A little procrastination never hurt anyone: an interesting read here, from Jody Hedlund’s blog, on the importance of story over perfection, the latest podcast from Writing Excuses, and three pudding recipes that are sure to make you fat (and happy).

How are YOU taking advantage of our temporal bonus this year?  What’s on tap for your Leap Day?

Vegas, baby!

Only a few words today, and those with pencil. (bonus points to anyone who gets the reference).

As you may know, I’m in Vegas for a writing retreat organized by my friend E.F. Kelley.  We’re heading into Day Two and, so far, I have to say: Yes.  Though several of us have not met before in person, the group dynamic is clicking very well, the feedback provided on previously submitted works has been substantive and insightful…and, of course, it’s Vegas.  So, there’s good food and plenty of inspiration to be found on what is (let’s face it) essentially an alien planet.

In addition to crits of work by Lou Berger, George Galuschak, and Hallie Rulnick, we had a rousing discussion of the difference between paranormal romance and urban fantasy.  Underdevelopment of villains came up a lot, and we talked about the five writing cards, two of which every writer is given and three of which they must learn (plot, character, setting, prose, and dialogue).  Also, we stuffed ourselves full of tasty food (Bouchon Bistro for an obscene breakfast that included pastries AND pomme frites, Earl of Sandwich for yummy lunch, and Sage restaurant for fancy dinner).

I’m up for critique this morning on an excerpt and synopsis of my novel Absent.  I’m really looking forward to getting help on shaping up the characterizations (especially my protagonist’s motivations and needs/wants) and the direction of the second half of the plot. We’ll also take a look at Catherine Schaff-Stump’s novella excerpt “Were-Humans,” a short story from Danielle LeFevre, and – time permitting – do a plot session on E.F.’s novel.  Tonight: Cirque du Soleil.

I’ll try to pop in for a an update on Sunday when things wrap themselves up.  Till then, have a great weekend!  I know I will.

Superstars Writing Seminar, pretty darn super

Last week I traveled to Salt Lake City to attend the 2nd annual Superstars Writing Seminar.  I found the workshop extremely valuable.  Unlike many other writing seminars and workshops, SWS focuses exclusively on the business of writing.  Specifically, the seminar provides an insider’s view of the publishing industry, as well as advice on networking, writing productivity, and strategies for capitalizing on your intellectual property.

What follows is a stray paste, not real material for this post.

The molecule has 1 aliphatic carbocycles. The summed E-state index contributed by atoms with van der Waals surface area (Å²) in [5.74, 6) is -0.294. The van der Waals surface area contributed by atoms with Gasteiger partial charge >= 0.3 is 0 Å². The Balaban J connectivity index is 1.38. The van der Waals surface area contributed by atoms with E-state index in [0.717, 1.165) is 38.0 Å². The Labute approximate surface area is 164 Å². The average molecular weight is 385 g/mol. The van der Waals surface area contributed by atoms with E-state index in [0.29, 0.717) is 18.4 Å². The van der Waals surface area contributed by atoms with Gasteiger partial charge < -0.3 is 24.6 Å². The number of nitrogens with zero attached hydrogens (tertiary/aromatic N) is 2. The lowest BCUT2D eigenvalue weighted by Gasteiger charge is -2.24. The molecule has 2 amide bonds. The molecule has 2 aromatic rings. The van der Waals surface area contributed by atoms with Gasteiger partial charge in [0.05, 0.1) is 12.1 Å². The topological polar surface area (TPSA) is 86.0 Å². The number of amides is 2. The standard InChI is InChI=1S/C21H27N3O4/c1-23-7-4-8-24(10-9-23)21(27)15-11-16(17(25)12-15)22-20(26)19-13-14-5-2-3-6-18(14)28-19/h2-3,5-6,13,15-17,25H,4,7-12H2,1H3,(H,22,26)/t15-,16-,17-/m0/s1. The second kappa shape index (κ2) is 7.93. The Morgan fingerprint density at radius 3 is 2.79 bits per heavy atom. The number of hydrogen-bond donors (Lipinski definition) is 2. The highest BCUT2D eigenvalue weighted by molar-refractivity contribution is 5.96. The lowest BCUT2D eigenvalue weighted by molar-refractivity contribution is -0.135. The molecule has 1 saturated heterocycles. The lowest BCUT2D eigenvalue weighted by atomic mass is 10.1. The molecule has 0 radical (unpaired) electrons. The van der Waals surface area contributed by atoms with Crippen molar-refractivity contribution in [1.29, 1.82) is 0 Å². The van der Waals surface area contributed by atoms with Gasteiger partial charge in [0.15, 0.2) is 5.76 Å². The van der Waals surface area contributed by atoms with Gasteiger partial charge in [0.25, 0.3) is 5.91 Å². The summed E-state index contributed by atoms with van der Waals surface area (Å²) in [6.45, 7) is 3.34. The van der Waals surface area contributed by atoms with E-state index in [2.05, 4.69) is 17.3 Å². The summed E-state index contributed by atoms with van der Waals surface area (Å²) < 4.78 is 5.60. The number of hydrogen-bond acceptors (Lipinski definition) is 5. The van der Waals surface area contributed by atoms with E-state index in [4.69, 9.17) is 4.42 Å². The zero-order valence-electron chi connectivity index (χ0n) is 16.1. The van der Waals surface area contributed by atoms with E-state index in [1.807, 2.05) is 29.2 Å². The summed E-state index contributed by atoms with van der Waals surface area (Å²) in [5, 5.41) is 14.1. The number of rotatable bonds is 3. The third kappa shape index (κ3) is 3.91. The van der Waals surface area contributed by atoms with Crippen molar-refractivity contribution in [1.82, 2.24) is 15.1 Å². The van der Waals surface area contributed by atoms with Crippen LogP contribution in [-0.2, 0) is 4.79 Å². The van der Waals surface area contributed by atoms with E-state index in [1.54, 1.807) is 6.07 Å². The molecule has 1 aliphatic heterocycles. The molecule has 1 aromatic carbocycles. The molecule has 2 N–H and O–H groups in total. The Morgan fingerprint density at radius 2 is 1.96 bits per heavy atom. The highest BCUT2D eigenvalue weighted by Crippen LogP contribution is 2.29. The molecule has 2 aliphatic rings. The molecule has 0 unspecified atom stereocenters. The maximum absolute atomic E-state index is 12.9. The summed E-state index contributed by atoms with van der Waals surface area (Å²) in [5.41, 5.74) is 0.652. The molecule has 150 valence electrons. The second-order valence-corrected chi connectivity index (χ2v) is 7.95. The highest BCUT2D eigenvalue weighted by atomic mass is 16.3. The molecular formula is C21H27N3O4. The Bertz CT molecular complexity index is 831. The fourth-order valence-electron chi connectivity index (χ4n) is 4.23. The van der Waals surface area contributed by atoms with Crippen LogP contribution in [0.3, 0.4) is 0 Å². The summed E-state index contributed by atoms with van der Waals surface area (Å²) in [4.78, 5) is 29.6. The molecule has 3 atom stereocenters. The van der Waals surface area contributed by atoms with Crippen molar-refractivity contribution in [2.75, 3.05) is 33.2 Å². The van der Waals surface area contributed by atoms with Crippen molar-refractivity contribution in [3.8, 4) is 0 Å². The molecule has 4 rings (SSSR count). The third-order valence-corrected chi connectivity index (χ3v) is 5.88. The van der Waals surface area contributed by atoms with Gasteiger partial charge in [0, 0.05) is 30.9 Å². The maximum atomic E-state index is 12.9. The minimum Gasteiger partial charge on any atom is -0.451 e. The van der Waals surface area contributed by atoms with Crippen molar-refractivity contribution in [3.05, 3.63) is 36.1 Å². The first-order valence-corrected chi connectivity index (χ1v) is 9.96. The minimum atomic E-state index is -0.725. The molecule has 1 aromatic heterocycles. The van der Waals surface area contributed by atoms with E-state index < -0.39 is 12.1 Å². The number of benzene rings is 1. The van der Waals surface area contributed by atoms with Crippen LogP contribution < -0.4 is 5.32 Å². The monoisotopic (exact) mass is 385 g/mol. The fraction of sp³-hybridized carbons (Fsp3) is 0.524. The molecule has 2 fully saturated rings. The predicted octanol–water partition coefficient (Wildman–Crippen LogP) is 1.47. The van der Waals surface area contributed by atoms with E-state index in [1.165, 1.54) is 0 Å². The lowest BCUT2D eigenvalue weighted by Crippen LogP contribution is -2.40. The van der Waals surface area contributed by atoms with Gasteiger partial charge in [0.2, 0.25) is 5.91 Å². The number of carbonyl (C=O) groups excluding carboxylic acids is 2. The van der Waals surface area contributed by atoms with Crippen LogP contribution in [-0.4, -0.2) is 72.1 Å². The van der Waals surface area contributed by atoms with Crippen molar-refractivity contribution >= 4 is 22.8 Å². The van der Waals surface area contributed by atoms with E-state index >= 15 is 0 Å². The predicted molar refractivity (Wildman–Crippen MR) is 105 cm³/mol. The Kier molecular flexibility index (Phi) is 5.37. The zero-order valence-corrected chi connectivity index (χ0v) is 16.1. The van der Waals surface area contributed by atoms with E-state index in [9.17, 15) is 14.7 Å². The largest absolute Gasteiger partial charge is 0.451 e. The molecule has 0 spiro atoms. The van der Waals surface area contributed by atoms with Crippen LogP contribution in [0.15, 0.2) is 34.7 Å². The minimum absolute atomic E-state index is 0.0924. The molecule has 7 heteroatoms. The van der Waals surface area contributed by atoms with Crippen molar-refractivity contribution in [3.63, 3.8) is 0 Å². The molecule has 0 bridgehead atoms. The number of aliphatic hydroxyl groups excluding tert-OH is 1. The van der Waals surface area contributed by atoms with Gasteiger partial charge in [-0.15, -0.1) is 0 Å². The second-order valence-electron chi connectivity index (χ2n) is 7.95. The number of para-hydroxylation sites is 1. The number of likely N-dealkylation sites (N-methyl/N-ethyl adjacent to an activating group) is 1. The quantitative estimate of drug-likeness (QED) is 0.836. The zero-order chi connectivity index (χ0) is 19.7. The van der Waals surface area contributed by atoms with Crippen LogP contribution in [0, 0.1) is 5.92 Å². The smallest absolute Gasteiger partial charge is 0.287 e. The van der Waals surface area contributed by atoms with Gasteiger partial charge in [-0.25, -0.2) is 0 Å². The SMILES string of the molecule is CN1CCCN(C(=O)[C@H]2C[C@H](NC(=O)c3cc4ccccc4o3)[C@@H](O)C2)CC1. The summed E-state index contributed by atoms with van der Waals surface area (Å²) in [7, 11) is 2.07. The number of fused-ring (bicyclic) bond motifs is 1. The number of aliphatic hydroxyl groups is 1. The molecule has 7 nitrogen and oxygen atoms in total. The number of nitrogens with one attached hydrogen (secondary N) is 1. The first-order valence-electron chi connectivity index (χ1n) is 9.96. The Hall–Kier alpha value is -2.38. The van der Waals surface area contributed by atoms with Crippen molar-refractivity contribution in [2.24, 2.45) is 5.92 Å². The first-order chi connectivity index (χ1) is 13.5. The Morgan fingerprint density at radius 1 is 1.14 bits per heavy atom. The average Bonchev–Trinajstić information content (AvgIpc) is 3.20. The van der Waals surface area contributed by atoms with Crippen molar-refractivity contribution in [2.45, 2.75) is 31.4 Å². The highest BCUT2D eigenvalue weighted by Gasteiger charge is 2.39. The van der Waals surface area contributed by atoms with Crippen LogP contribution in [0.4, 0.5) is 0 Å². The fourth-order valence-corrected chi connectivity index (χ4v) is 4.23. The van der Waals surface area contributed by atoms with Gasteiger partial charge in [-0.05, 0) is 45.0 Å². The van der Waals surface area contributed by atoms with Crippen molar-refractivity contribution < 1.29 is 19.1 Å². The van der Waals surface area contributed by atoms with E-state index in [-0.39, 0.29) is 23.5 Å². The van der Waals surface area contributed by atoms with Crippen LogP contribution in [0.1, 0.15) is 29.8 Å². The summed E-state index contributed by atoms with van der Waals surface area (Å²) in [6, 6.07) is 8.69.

The instructors this year were Kevin J. Anderson, Rebecca Moesta, Eric Flint, Brandon Sanderson, and David Farland/WolvertonSherrilyn Kenyon and Tracy Hickman made guest appearances, and a few established pro attendees, including Mary Robinette Kowal and Howard Tayler, also joined several of the panels.  By any measure, these people know what they’re talking about.

Basically, the seminar consisted of three days in a conference room listening to the instructors share personal insights and advice about the publishing business.  To give just a few examples, Eric Flint walked us through one of his contracts, clause by clause.  He explained the exact meaning of all the legalese, including what’s standard (and therefore where we should set our expectations), and which elements were worth negotiating over and which weren’t.  It was illuminating in the extreme.

Another panel focused on networking, driving home not only the point that it’s crucially important for both new and established authors but also providing concrete examples of how to go about doing it (both in person and online).    Other topics included things like:  collaborating with other authors, insights into the different publishing houses, the economics of the publishing industry, working in Hollywood, and, honestly, so much more I can’t even remember it all right now.  The expression “drinking from a fire hose” doesn’t even come close.

The rest of our time was spent having lunches, dinners, and drinks – both with the instructors and fellow attendees.  The instructors really made themselves available and answered questions very frankly.  The workshop itself was an excellent networking opportunity.

As many of you know, last year I attended the Viable Paradise Writer’s Workshop (submissions for which are open now until June 15), and it had a transformative effect on my writing.  I feel SWS will have an equally profound impact on my understanding of the business and how I approach my career.  For those hesitating at the cost, I’ll simply say I consider the money well spent and likely to pay dividends for years, if not decades, to come.

The 2012 Superstars will be held in Las Vegas.  You can find out more on their webpage – and if you have specific questions, post them in the comments and I’ll be happy to answer them.  If you haven’t already seen it, I previously posted a preliminary review of the first day of the seminar.